We've had this disagreement for years and I "solved" it by just taking over laundry duties from her, and she typically leaves me alone to do it my way. ;) But recently she has a batch of new black clothes which have a stink of burnt rubber that won't go away. (According to Google, this is a thing having to do with some black dyes.) This has reignited the disagreement about how I'm doing it wrong and has her searching the Web to find out how to get rid of it. Some of this advice is astoundingly bad - like using vinegar and borax at the same time which I was able to talk her out of - but borax is a big player in the less ridiculous ones as well.

So a box of 20 Mule Team showed up in the laundry room yesterday. :problem: I've been married long enough that I'm going to stop fighting this battle and leave her to do what she wants - victory now would be Pyrrhic at best. But I still want to know the right answer, if only for me.

Thanks again for the information, Folks.
 

dibbles

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Brewer George, I've been married for nearly 42 years and our first argument was about the laundry (specifically the 'right' way to fold towels). DH will help out sometimes by doing the laundry. Since he does the laundry 'his' way and I do it 'my' way, I have a bag to keep separate the things I don't want him to wash/dry. Glad to hear I'm not the only one with marital laundry issues. Let her use the Borax, necessary or not.
 

BrewerGeorge

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Brewer George, I've been married for nearly 42 years and our first argument was about the laundry (specifically the 'right' way to fold towels). DH will help out sometimes by doing the laundry. Since he does the laundry 'his' way and I do it 'my' way, I have a bag to keep separate the things I don't want him to wash/dry. Glad to hear I'm not the only one with marital laundry issues. Let her use the Borax, necessary or not.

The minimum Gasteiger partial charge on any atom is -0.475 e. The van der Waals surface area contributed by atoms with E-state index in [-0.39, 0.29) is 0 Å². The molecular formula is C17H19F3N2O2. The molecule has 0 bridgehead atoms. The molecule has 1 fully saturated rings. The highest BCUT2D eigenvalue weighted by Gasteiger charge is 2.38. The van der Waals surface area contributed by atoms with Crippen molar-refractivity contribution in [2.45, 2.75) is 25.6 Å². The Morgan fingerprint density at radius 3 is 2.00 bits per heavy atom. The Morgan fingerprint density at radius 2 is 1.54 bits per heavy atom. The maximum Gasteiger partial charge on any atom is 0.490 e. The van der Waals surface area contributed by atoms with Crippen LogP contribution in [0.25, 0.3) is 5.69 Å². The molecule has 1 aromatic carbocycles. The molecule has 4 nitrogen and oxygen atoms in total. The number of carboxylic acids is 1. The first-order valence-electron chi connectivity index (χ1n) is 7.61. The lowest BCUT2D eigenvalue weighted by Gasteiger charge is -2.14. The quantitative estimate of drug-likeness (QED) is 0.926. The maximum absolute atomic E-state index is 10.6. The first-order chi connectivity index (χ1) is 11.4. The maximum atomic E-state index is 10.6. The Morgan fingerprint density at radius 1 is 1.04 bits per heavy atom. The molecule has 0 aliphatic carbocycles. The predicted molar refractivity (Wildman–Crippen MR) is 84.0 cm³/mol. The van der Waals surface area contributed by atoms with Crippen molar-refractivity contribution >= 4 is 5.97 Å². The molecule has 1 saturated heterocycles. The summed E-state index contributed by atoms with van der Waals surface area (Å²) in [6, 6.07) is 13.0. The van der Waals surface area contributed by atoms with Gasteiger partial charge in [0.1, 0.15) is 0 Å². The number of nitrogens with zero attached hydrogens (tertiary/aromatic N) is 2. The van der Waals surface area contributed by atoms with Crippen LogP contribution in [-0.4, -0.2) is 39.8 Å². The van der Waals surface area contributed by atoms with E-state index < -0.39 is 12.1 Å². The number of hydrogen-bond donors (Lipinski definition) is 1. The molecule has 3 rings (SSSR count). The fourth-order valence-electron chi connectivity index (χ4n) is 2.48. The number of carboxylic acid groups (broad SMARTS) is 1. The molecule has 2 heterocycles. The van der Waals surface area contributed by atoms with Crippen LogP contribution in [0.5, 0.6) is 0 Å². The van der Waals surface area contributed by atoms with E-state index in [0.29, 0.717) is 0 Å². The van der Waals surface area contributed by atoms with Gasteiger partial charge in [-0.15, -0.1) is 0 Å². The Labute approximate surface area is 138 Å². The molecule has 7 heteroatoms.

I get where you're coming from. I actually started doing the laundry more because I don't like the way she sorts :mrgreen: - the additives were just additional logs on that fire.

I will certainly "let" her do it her way, and by "let" I mean I'll just stop complaining about it, of course.
 

dibbles

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I will certainly "let" her do it her way, and by "let" I mean I'll just stop complaining about it, of course.
Exactly. Sometimes there is just no meeting of the minds, and it's usually something so trivial that WHY CAN'T THE OTHER PERSON JUST UNDERSTAND THAT I"M RIGHT!!!!
 

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I'm spoiled, and I know just how good I've got it. DH does pretty much all of the laundry, and he does it his way. Since he's more particular than I am, that's just fine with me. I make the laundry mix when he says his supply is getting low, I add fragrance that he likes, and we're both happy campers.

Not only that, he's not a picky eater, he loves my cooking, and he does almost all of the grocery shopping. Only peeve I have about his grocery shopping is when he brings home a box cake mix. (I'm a from-scratch kinda girl.) Rather than complain, I remember how so very good he treats me, and I just smile sweetly and say, "Aww, thank you, sweetie!" (The Iowa wife's equivalent of "bless your heart")

I learned in my first marriage to let go of many of my expectations about how things SHOULD and OUGHT and MUST be done and be more open and flexible about life. Not being so rigid has made life a lot easier with DH, my second spouse. DH is way more of a keeper than the first one ever was, so that's good! :)
 

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I don't wear black clothing, but I have encountered a burned rubber smell to some laundry items on occasions and observed that they were synthetic fabrics that had been dried at too high a temp, or double-dried (drying an already dry load after a bout of forgetfulness). Could that have been the, black dye or not at your house?
 

BrewerGeorge

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I don't wear black clothing, but I have encountered a burned rubber smell to some laundry items on occasions and observed that they were synthetic fabrics that had been dried at too high a temp, or double-dried (drying an already dry load after a bout of forgetfulness). Could that have been the, black dye or not at your house?
While I have observed the same thing, that's been ruled out in this case. One pair of pants in particular smelled that way when they were brand-new and that smell has survived 3 cycles so far. My wife has never even worn them. If you Google 'black clothes smell' you'll see people talking about the phenomenon.

Not to mention I have a new washer/dryer (less than 2 months) and a separate duct exhaust fan.
 

DeeAnna